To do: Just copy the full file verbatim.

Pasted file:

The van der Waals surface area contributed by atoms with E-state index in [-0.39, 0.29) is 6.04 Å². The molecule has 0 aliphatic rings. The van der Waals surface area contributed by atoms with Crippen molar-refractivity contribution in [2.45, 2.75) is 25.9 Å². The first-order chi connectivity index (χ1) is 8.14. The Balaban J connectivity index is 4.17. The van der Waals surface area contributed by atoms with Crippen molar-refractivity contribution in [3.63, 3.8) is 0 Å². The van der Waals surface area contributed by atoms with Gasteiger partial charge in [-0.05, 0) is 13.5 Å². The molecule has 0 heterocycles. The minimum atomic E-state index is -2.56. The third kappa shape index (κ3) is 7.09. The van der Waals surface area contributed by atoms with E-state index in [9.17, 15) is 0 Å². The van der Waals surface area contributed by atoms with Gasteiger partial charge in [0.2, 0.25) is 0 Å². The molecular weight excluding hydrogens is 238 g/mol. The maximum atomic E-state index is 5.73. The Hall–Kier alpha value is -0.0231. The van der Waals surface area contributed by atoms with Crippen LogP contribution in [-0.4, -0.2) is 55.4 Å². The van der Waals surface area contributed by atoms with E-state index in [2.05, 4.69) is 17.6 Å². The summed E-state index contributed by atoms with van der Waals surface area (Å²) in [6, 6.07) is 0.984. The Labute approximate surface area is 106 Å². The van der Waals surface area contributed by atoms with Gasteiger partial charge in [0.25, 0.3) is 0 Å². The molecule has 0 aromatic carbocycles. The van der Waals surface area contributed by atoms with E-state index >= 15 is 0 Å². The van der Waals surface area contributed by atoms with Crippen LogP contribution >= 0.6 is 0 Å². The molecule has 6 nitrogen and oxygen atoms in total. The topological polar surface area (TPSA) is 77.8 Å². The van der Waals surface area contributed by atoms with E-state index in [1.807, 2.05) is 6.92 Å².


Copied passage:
The van der Waals surface area contributed by atoms with E-state index in [-0.39, 0.29) is 6.04 Å². The molecule has 0 aliphatic rings. The van der Waals surface area contributed by atoms with Crippen molar-refractivity contribution in [2.45, 2.75) is 25.9 Å². The first-order chi connectivity index (χ1) is 8.14. The Balaban J connectivity index is 4.17. The van der Waals surface area contributed by atoms with Crippen molar-refractivity contribution in [3.63, 3.8) is 0 Å². The van der Waals surface area contributed by atoms with Gasteiger partial charge in [-0.05, 0) is 13.5 Å². The molecule has 0 heterocycles. The minimum atomic E-state index is -2.56. The third kappa shape index (κ3) is 7.09. The van der Waals surface area contributed by atoms with E-state index in [9.17, 15) is 0 Å². The van der Waals surface area contributed by atoms with Gasteiger partial charge in [0.2, 0.25) is 0 Å². The molecular weight excluding hydrogens is 238 g/mol. The maximum atomic E-state index is 5.73. The Hall–Kier alpha value is -0.0231. The van der Waals surface area contributed by atoms with Crippen LogP contribution in [-0.4, -0.2) is 55.4 Å². The van der Waals surface area contributed by atoms with E-state index in [2.05, 4.69) is 17.6 Å². The summed E-state index contributed by atoms with van der Waals surface area (Å²) in [6, 6.07) is 0.984. The Labute approximate surface area is 106 Å². The van der Waals surface area contributed by atoms with Gasteiger partial charge in [0.25, 0.3) is 0 Å². The molecule has 0 aromatic carbocycles. The van der Waals surface area contributed by atoms with E-state index >= 15 is 0 Å². The van der Waals surface area contributed by atoms with Crippen LogP contribution >= 0.6 is 0 Å². The molecule has 6 nitrogen and oxygen atoms in total. The topological polar surface area (TPSA) is 77.8 Å². The van der Waals surface area contributed by atoms with E-state index in [1.807, 2.05) is 6.92 Å².